Out-Law Legal Update | 03 Sep 2019 | 12:22 pm | 3 min. read
Taxpayers with current or possible future disputes with UK tax authority HM Revenue & Customs (HMRC), which may rely to some extent on EU law aspects, will be concerned about the implications for those claims of a no-deal Brexit.
EU derived domestic legislation, as it has effect in UK law immediately before exit day, will continue to have effect in domestic law on and after exit day.
Proceedings cannot be commenced after a no-deal exit where they rely on general principles of EU law. In the event of no-deal, proceedings can only be commenced after exit day where they relate to retained EU law, and the EU law issues will be determined by UK courts and Tribunals.
Disputes which may be particularly affected are those relating to EU taxes, particularly VAT, but also those direct tax claims with arguments relying on EU principles such as the free movement of capital.
If the UK leaves the EU without a deal then the current position, unless there is further legislation altering the existing legislation, is that:
The European Union (Withdrawal) Act 2018 repeals the European Communities Act 1972 on exit day. It also sets out the position in the event that there is a no-deal Brexit.
In accordance with the EU Withdrawal Act 2018, if proceedings are commenced before exit day then they are protected by the transitional provisions. Therefore any claims which have properly commenced before exit day and rely on EU law would not be invalidated after exit day.
However, the EU Withdrawal Act 2018 provides that there will not be any right of action in respect of claims based on 'general principles of EU law' commenced after exit day in the event of no-deal. However, this does not apply in relation to any proceedings begun but not finally decided before a court or tribunal in the UK before exit day even in the event of no-deal.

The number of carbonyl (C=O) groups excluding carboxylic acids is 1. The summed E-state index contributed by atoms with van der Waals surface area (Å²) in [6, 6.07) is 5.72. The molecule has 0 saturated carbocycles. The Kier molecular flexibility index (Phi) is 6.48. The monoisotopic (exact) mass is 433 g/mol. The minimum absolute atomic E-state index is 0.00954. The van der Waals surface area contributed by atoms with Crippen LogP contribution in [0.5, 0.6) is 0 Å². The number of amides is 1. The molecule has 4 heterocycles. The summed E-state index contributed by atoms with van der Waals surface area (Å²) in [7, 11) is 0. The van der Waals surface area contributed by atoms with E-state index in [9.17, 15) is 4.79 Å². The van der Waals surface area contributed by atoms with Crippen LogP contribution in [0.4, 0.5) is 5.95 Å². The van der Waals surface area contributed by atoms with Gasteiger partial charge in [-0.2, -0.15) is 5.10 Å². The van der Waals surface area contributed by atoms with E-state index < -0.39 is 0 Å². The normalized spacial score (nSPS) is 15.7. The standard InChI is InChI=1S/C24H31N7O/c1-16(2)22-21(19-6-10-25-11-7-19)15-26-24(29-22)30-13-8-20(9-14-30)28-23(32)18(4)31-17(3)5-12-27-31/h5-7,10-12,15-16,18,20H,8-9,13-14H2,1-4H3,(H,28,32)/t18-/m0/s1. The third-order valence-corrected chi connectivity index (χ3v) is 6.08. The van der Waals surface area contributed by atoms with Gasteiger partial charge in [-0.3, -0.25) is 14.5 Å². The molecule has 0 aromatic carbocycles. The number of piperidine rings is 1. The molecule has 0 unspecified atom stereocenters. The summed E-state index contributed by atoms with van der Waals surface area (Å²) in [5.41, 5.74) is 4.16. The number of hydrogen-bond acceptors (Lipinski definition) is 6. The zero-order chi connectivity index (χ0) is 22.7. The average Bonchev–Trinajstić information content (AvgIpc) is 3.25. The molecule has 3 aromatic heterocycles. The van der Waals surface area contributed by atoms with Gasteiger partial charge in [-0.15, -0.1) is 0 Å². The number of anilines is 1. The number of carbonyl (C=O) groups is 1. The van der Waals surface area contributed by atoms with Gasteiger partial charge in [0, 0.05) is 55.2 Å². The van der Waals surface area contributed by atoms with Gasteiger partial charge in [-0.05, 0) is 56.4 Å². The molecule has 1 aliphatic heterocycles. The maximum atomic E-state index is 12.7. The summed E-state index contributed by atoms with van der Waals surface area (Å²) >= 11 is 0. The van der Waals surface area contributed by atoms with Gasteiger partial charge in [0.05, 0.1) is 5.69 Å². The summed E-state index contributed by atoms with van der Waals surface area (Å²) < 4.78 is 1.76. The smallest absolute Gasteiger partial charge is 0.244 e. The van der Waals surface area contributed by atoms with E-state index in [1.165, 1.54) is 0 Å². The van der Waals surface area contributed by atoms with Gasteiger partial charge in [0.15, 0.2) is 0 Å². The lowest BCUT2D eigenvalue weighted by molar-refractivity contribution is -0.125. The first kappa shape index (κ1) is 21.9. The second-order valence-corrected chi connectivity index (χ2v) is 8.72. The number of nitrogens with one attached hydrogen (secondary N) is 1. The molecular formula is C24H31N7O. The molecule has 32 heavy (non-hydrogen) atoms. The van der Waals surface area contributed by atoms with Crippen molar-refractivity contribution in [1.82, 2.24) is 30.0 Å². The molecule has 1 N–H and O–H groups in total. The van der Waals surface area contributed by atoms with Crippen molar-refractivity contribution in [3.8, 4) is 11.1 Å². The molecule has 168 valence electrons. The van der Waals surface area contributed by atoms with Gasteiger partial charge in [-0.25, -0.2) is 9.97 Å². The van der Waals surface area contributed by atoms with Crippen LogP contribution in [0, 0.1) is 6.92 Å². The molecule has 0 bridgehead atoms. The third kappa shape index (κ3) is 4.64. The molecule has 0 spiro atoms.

Anyone with a possible claim which relies on general principles of EU law may need to ensure that proceedings for those claims have begun before exit day so that they are not potentially invalidated after exit day in the event of no-deal.
It will no longer be possible to make a reference to the Court of Justice of the European Union after exit day in the event of a no-deal exit based on the current arrangements.
As things stand there are no arrangements for references made by UK Courts, which are in the CJEU system but not determined before no-deal exit day, to run their course. It is possible they will just fall away and that the referring UK Court will have to determine the EU issues without the CJEU ruling on the case.
EU derived domestic legislation, as it has effect in UK law immediately before exit day, will continue to have effect in domestic law on and after exit day. This will cover things like the UK's VAT regime. Various sets of regulations have been made which make changes to the retained law, if the UK leaves without a deal. In addition, direct EU legislation, in so far as it is operative immediately before exit day, will form part of UK law on and after exit day.
A UK court or the tax tribunals will not be bound by any principles or decisions made by the Court of Justice of the European Union (CJEU) after exit day and the UK will not be able to refer any matter to the CJEU after exit day.
Any question of the validity, meaning or effect of any 'retained EU law' will have to be decided in accordance with any retained case law and retained general principles of law and having regard to the limits to EU law immediately before exit day. This also applies to any retained EU law which is modified on or after exit day if it is consistent with the intention of the modifications.
The UK's Supreme Court will not be bound by any EU case law and in deciding whether to depart from any retained EU law must apply the same test it would apply when determining whether to depart from its own case law.